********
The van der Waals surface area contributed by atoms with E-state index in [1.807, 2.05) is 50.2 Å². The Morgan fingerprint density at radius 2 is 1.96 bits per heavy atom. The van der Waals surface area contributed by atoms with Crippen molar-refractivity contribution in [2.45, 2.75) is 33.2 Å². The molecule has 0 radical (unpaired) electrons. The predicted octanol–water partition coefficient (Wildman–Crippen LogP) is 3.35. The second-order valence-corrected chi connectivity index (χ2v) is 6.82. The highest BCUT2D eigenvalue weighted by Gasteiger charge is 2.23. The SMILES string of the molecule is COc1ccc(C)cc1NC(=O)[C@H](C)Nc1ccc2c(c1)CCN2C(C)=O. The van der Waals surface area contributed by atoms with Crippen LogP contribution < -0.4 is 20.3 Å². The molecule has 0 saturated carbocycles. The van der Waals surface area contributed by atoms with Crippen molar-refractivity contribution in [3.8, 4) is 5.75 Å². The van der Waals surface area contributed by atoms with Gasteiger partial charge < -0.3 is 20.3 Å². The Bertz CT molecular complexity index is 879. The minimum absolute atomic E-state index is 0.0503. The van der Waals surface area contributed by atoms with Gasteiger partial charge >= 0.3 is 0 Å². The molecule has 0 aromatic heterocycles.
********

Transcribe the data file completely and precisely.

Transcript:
The van der Waals surface area contributed by atoms with E-state index in [1.807, 2.05) is 50.2 Å². The Morgan fingerprint density at radius 2 is 1.96 bits per heavy atom. The van der Waals surface area contributed by atoms with Crippen molar-refractivity contribution in [2.45, 2.75) is 33.2 Å². The molecule has 0 radical (unpaired) electrons. The predicted octanol–water partition coefficient (Wildman–Crippen LogP) is 3.35. The second-order valence-corrected chi connectivity index (χ2v) is 6.82. The highest BCUT2D eigenvalue weighted by Gasteiger charge is 2.23. The SMILES string of the molecule is COc1ccc(C)cc1NC(=O)[C@H](C)Nc1ccc2c(c1)CCN2C(C)=O. The van der Waals surface area contributed by atoms with Crippen LogP contribution < -0.4 is 20.3 Å². The molecule has 0 saturated carbocycles. The van der Waals surface area contributed by atoms with Crippen molar-refractivity contribution in [3.8, 4) is 5.75 Å². The van der Waals surface area contributed by atoms with Gasteiger partial charge < -0.3 is 20.3 Å². The Bertz CT molecular complexity index is 879. The minimum absolute atomic E-state index is 0.0503. The van der Waals surface area contributed by atoms with Gasteiger partial charge >= 0.3 is 0 Å². The molecule has 0 aromatic heterocycles.